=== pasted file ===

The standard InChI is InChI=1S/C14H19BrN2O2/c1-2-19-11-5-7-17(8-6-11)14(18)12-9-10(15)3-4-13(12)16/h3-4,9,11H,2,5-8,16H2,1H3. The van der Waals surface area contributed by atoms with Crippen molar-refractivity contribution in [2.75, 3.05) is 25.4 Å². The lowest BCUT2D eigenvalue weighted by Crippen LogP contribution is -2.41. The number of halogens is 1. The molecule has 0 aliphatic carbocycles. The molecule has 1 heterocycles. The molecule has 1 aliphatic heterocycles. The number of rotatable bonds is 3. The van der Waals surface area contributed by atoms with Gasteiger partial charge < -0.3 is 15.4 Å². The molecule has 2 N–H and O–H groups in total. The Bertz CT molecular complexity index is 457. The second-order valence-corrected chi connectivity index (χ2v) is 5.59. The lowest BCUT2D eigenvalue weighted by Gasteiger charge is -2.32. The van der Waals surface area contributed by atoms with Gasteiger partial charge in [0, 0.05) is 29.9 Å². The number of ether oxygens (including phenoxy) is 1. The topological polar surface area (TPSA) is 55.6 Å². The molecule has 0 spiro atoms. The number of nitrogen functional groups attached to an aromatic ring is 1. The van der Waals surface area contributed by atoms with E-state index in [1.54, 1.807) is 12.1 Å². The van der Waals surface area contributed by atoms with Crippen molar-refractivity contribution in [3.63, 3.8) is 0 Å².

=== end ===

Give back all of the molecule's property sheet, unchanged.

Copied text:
The standard InChI is InChI=1S/C14H19BrN2O2/c1-2-19-11-5-7-17(8-6-11)14(18)12-9-10(15)3-4-13(12)16/h3-4,9,11H,2,5-8,16H2,1H3. The van der Waals surface area contributed by atoms with Crippen molar-refractivity contribution in [2.75, 3.05) is 25.4 Å². The lowest BCUT2D eigenvalue weighted by Crippen LogP contribution is -2.41. The number of halogens is 1. The molecule has 0 aliphatic carbocycles. The molecule has 1 heterocycles. The molecule has 1 aliphatic heterocycles. The number of rotatable bonds is 3. The van der Waals surface area contributed by atoms with Gasteiger partial charge < -0.3 is 15.4 Å². The molecule has 2 N–H and O–H groups in total. The Bertz CT molecular complexity index is 457. The second-order valence-corrected chi connectivity index (χ2v) is 5.59. The lowest BCUT2D eigenvalue weighted by Gasteiger charge is -2.32. The van der Waals surface area contributed by atoms with Gasteiger partial charge in [0, 0.05) is 29.9 Å². The number of ether oxygens (including phenoxy) is 1. The topological polar surface area (TPSA) is 55.6 Å². The molecule has 0 spiro atoms. The number of nitrogen functional groups attached to an aromatic ring is 1. The van der Waals surface area contributed by atoms with E-state index in [1.54, 1.807) is 12.1 Å². The van der Waals surface area contributed by atoms with Crippen molar-refractivity contribution in [3.63, 3.8) is 0 Å².